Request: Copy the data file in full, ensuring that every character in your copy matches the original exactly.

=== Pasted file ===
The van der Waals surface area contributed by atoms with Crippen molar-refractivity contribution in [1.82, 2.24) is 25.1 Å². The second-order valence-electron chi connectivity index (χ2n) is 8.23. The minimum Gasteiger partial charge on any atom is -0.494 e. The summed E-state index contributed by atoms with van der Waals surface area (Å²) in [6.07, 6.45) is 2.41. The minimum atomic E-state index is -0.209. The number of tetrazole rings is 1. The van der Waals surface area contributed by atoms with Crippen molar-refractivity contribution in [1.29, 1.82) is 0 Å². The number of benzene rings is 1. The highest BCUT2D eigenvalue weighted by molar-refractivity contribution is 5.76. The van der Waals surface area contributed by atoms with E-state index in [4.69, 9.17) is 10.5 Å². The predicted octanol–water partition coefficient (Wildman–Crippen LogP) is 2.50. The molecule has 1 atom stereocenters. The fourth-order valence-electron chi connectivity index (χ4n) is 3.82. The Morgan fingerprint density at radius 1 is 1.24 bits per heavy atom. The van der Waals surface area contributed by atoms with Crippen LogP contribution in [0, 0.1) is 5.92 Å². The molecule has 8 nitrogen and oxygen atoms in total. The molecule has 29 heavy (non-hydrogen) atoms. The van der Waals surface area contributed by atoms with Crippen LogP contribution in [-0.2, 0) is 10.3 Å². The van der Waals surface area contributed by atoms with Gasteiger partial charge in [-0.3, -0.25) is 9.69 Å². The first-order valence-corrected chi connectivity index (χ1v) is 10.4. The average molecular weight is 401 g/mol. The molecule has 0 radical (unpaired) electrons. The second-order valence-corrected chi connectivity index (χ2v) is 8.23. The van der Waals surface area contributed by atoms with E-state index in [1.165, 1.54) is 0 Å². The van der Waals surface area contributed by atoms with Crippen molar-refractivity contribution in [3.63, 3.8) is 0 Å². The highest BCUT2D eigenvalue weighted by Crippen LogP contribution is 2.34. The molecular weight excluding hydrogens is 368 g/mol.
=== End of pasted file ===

The van der Waals surface area contributed by atoms with Crippen molar-refractivity contribution in [1.82, 2.24) is 25.1 Å². The second-order valence-electron chi connectivity index (χ2n) is 8.23. The minimum Gasteiger partial charge on any atom is -0.494 e. The summed E-state index contributed by atoms with van der Waals surface area (Å²) in [6.07, 6.45) is 2.41. The minimum atomic E-state index is -0.209. The number of tetrazole rings is 1. The van der Waals surface area contributed by atoms with Crippen molar-refractivity contribution in [1.29, 1.82) is 0 Å². The number of benzene rings is 1. The highest BCUT2D eigenvalue weighted by molar-refractivity contribution is 5.76. The van der Waals surface area contributed by atoms with E-state index in [4.69, 9.17) is 10.5 Å². The predicted octanol–water partition coefficient (Wildman–Crippen LogP) is 2.50. The molecule has 1 atom stereocenters. The fourth-order valence-electron chi connectivity index (χ4n) is 3.82. The Morgan fingerprint density at radius 1 is 1.24 bits per heavy atom. The van der Waals surface area contributed by atoms with Crippen LogP contribution in [0, 0.1) is 5.92 Å². The molecule has 8 nitrogen and oxygen atoms in total. The molecule has 29 heavy (non-hydrogen) atoms. The van der Waals surface area contributed by atoms with Crippen LogP contribution in [-0.2, 0) is 10.3 Å². The van der Waals surface area contributed by atoms with Gasteiger partial charge in [-0.3, -0.25) is 9.69 Å². The first-order valence-corrected chi connectivity index (χ1v) is 10.4. The average molecular weight is 401 g/mol. The molecule has 0 radical (unpaired) electrons. The second-order valence-corrected chi connectivity index (χ2v) is 8.23. The van der Waals surface area contributed by atoms with E-state index in [1.165, 1.54) is 0 Å². The van der Waals surface area contributed by atoms with Crippen molar-refractivity contribution in [3.63, 3.8) is 0 Å². The highest BCUT2D eigenvalue weighted by Crippen LogP contribution is 2.34. The molecular weight excluding hydrogens is 368 g/mol.